Barb-TRC More than 1 year ago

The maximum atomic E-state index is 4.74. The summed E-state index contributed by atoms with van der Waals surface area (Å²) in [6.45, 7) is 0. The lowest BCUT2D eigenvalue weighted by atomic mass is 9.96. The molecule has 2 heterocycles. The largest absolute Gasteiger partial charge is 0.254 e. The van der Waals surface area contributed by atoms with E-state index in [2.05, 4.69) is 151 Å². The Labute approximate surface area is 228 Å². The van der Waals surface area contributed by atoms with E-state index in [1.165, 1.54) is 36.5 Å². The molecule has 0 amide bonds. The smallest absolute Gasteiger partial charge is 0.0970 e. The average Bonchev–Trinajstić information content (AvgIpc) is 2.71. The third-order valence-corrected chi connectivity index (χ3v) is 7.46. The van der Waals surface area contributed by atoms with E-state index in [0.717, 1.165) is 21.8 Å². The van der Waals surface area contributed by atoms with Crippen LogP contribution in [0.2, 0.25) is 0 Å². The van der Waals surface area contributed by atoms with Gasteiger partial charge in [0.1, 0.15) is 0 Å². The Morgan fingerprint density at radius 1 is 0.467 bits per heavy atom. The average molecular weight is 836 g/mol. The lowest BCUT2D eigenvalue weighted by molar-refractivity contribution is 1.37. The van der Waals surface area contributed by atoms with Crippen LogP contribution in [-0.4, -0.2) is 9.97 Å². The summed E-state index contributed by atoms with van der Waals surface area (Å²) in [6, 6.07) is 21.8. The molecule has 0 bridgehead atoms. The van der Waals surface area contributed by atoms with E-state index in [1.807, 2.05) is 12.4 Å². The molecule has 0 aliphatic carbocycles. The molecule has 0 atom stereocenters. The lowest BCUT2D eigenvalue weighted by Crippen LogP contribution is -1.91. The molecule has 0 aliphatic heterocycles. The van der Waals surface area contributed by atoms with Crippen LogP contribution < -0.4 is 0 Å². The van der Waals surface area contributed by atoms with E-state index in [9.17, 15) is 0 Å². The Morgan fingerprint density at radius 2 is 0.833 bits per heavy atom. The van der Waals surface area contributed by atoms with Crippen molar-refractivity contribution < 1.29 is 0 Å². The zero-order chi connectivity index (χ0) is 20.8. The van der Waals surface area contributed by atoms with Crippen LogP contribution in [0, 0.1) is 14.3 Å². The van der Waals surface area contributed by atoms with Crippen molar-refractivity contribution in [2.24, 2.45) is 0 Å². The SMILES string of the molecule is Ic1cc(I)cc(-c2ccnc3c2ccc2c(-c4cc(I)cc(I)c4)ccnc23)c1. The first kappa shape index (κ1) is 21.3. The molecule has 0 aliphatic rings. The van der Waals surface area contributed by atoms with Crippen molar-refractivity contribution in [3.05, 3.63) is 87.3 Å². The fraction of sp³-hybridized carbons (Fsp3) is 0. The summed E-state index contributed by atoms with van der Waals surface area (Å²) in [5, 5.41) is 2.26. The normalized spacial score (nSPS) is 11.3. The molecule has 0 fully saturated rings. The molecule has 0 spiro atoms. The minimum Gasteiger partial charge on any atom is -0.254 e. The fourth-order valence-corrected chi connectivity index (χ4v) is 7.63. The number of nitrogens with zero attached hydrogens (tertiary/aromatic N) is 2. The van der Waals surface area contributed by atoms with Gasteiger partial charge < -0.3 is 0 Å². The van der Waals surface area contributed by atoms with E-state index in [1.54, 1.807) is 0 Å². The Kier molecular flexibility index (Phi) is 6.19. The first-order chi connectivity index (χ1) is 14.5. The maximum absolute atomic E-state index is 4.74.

Burning Midnight by Will McIntosh is a YA Sci-fi novel. I have never read Will McIntosh, and when I was given the chance to read this book, I accepted after I read the description. It looked like something I might enjoy, and I am happy to say I loved Burning Midnight. This is a very different and unique world, which is set in a somewhat modern day setting. Years before, hidden spheres were discovered, each in different colors, with different powers. If you burn a pair of the same color spheres, you will receive special abilities. The lower range spheres can offer white straight teeth; or make you a little taller; middle to high range spheres can erase bad memories, make you become more attractive, faster, or smarter, etc. The rarer the sphere, the more powerful it is, not to mention most expensive. David Sullivan (Sully) is our young hero in Burning Midnight. Sully lives with his mother, and they just barely make ends meet. Sully a while back discovered a rare sphere, and sold it to powerful millionaire Alex Holiday, who holds many spheres. But Holiday cancelled the 2.5 million dollar check he wrote to Sully, when he said the sphere did not do what was expected. Sully continues to search for spheres, trading and selling the small or medium range spheres to help pay the bills. Then he meets our heroine Hunter, a young girl, who sells him a medium range sphere. Sully and Hunter then begin to work to gather in an arrangement that will help both of them financially. Hunter excels at finding spheres, and with Sully’s help they find another high range sphere that will make them a lot of money. But a betrayal by friends, cause them to be attacked and losing the sphere. Hunter doesn’t trust Sully friends, and their new found friendship will suffer. In a short period, Sully convinces her to trust his friend Dom and Mandy, and when they find a new powerful sphere (gold), all four of them will embark on finding the second gold. Along the way, they are also hunted by Alex Holiday, who wants the gold sphere and will kill to get it. They are thrown into a wild dangerous situation, when the world as they know it will cause destructions and possible loss of lives. How can they stop this massacre? Who can they trust? Anything more would be spoilers. What follows is an awesome exciting and captivating story that will have us on the edge of our seat. I could not put this book down, as I needed to know what would happen. McIntosh has created some wonderful characters and villain, and despite this unusual world with spheres, he had us believing it. Though the ending was exciting and climatic, I would have liked a little more explanation about the spheres. However that being said, I loved Burning Midnight.